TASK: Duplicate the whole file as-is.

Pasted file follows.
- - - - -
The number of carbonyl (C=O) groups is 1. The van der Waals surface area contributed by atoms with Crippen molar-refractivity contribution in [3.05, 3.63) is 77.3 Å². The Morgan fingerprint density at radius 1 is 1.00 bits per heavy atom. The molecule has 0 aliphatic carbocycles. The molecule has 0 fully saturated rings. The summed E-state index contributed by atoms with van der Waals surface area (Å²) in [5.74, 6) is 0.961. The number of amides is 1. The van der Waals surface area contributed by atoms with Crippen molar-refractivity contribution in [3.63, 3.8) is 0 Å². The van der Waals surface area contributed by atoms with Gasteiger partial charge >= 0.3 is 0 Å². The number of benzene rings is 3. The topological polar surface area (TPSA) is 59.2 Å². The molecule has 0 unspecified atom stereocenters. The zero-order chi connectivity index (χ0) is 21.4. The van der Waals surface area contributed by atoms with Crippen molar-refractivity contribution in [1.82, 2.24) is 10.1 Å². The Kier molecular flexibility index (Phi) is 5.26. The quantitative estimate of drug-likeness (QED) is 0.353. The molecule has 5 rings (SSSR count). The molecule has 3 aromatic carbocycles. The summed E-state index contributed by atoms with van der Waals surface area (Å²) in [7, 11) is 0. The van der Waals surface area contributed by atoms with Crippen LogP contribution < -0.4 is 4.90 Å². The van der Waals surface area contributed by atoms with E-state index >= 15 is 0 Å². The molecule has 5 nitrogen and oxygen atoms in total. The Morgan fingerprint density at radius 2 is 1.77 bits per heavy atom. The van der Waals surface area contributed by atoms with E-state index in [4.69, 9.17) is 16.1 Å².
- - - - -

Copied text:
The number of carbonyl (C=O) groups is 1. The van der Waals surface area contributed by atoms with Crippen molar-refractivity contribution in [3.05, 3.63) is 77.3 Å². The Morgan fingerprint density at radius 1 is 1.00 bits per heavy atom. The molecule has 0 aliphatic carbocycles. The molecule has 0 fully saturated rings. The summed E-state index contributed by atoms with van der Waals surface area (Å²) in [5.74, 6) is 0.961. The number of amides is 1. The van der Waals surface area contributed by atoms with Crippen molar-refractivity contribution in [3.63, 3.8) is 0 Å². The van der Waals surface area contributed by atoms with Gasteiger partial charge >= 0.3 is 0 Å². The number of benzene rings is 3. The topological polar surface area (TPSA) is 59.2 Å². The molecule has 0 unspecified atom stereocenters. The zero-order chi connectivity index (χ0) is 21.4. The van der Waals surface area contributed by atoms with Crippen molar-refractivity contribution in [1.82, 2.24) is 10.1 Å². The Kier molecular flexibility index (Phi) is 5.26. The quantitative estimate of drug-likeness (QED) is 0.353. The molecule has 5 rings (SSSR count). The molecule has 3 aromatic carbocycles. The summed E-state index contributed by atoms with van der Waals surface area (Å²) in [7, 11) is 0. The van der Waals surface area contributed by atoms with Crippen LogP contribution < -0.4 is 4.90 Å². The van der Waals surface area contributed by atoms with E-state index >= 15 is 0 Å². The molecule has 5 nitrogen and oxygen atoms in total. The Morgan fingerprint density at radius 2 is 1.77 bits per heavy atom. The van der Waals surface area contributed by atoms with E-state index in [4.69, 9.17) is 16.1 Å².